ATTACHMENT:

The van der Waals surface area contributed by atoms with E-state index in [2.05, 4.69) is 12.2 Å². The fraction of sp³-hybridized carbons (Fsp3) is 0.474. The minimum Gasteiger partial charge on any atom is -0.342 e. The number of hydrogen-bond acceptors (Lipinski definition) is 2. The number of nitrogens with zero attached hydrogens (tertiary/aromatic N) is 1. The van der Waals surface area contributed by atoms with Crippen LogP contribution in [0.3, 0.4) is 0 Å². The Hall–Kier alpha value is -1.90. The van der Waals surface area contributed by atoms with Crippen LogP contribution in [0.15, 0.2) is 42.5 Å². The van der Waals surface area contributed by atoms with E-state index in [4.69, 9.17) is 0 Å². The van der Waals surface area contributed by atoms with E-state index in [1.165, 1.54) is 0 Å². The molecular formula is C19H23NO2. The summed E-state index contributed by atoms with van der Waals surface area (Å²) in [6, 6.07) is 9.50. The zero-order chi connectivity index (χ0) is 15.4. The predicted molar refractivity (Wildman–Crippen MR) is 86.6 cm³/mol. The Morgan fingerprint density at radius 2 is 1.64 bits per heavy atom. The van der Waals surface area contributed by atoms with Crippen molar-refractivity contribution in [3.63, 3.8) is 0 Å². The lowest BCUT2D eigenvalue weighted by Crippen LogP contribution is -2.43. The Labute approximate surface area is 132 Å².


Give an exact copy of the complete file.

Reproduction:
The van der Waals surface area contributed by atoms with E-state index in [2.05, 4.69) is 12.2 Å². The fraction of sp³-hybridized carbons (Fsp3) is 0.474. The minimum Gasteiger partial charge on any atom is -0.342 e. The number of hydrogen-bond acceptors (Lipinski definition) is 2. The number of nitrogens with zero attached hydrogens (tertiary/aromatic N) is 1. The van der Waals surface area contributed by atoms with Crippen LogP contribution in [0.3, 0.4) is 0 Å². The Hall–Kier alpha value is -1.90. The van der Waals surface area contributed by atoms with Crippen LogP contribution in [0.15, 0.2) is 42.5 Å². The van der Waals surface area contributed by atoms with E-state index in [4.69, 9.17) is 0 Å². The van der Waals surface area contributed by atoms with E-state index in [1.165, 1.54) is 0 Å². The molecular formula is C19H23NO2. The summed E-state index contributed by atoms with van der Waals surface area (Å²) in [6, 6.07) is 9.50. The zero-order chi connectivity index (χ0) is 15.4. The predicted molar refractivity (Wildman–Crippen MR) is 86.6 cm³/mol. The Morgan fingerprint density at radius 2 is 1.64 bits per heavy atom. The van der Waals surface area contributed by atoms with Crippen molar-refractivity contribution in [3.63, 3.8) is 0 Å². The lowest BCUT2D eigenvalue weighted by Crippen LogP contribution is -2.43. The Labute approximate surface area is 132 Å².